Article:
Japanese Study Group learn from Chapelton

July 10, 2016

A group of Japanese house building professionals this week visited Chapelton as part of a study they are conducting examining sustainable communities within Europe. More than 20 managers and directors from the Machinami Foundation (The Street Scene Foundation) were accompanied on a tour by The Duke of Fife.

Findings from the visit will help the Foundation to encourage a shift from the focus being placed on the quantity of housing to quality instead. The intention is that this will bring about a positive change for local Japanese residents and their lifestyle.

Speaking of the visit, The Duke of Fife, Director of Elsick Development Company, said: “It was a great pleasure to host the Machinami Foundation on site in Chapelton. The group was particularly interested in learning more about our commitment to providing a sustainable community in the North East of Scotland which boasts a range of housetype designs and facilities, which allow our residents to live, work and enjoy their leisure time right here at Chapelton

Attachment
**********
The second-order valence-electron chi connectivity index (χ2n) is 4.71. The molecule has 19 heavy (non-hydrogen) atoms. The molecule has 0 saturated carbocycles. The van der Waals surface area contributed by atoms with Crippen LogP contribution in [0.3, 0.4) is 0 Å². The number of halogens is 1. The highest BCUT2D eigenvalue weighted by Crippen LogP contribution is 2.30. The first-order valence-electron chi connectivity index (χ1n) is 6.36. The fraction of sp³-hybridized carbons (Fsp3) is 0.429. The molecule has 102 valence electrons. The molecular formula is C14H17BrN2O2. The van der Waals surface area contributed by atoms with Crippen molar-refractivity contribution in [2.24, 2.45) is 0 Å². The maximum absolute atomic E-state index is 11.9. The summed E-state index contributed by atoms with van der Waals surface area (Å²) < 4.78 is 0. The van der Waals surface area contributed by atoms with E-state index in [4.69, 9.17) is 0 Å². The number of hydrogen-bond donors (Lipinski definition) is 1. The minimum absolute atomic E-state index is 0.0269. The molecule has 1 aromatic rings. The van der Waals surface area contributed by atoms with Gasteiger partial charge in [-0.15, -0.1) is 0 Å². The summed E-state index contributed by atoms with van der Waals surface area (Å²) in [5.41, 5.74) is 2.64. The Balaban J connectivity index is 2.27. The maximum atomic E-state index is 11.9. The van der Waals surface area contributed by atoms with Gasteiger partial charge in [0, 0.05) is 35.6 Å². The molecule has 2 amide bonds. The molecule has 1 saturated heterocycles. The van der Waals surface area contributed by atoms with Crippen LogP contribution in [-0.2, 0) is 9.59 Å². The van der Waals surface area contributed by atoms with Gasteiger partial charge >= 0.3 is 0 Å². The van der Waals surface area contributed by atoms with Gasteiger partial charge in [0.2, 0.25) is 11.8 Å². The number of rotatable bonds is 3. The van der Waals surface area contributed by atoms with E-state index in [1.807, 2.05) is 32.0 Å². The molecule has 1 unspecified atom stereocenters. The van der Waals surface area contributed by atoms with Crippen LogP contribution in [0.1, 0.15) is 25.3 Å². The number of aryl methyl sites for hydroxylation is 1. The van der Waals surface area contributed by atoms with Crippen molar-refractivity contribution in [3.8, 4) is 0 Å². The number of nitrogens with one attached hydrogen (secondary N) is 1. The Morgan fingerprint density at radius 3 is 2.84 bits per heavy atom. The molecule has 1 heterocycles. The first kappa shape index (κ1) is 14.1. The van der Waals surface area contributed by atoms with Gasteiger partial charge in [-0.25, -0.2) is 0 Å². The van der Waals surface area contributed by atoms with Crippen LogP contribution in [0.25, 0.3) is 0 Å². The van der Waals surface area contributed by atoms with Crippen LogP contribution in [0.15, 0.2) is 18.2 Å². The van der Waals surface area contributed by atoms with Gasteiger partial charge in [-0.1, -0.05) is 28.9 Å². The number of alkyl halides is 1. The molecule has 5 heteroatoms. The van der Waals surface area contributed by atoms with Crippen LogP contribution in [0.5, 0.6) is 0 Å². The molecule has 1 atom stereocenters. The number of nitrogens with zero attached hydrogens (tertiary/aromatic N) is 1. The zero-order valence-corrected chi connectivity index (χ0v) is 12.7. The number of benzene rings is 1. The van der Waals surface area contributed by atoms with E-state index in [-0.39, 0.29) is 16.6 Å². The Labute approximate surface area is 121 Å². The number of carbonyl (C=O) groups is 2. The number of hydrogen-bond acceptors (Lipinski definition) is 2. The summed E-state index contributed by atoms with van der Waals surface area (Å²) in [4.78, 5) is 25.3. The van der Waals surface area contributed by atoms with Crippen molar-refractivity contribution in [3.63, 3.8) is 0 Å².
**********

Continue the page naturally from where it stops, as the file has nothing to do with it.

“Since work started on site a few years ago, Chapelton has attracted much attention from developers, local businesses and academics. As we now see the community mature, it’s great to see interest from associations further afield.”

Established in 1979, the Machinami Foundation aims to improve the quality of housing in Japan by studying both residential lifestyles and environments.

Yuichi Matsushima, Executive Director of the Foundation, added: “We have all found it extremely beneficial to visit Chapelton. Elsick Development Company’s focus on new urbanism and offering local residents a positive lifestyle can be easily seen in the already well-established community.

“In addition to the wide variety of property types, Chapelton residents are enjoying the local facilities, infrastructure, green space and commercial outlets. The study of each of these aspects will very much help us in driving change in Japan in order to bring about a new way of thinking when planning and developing towns.”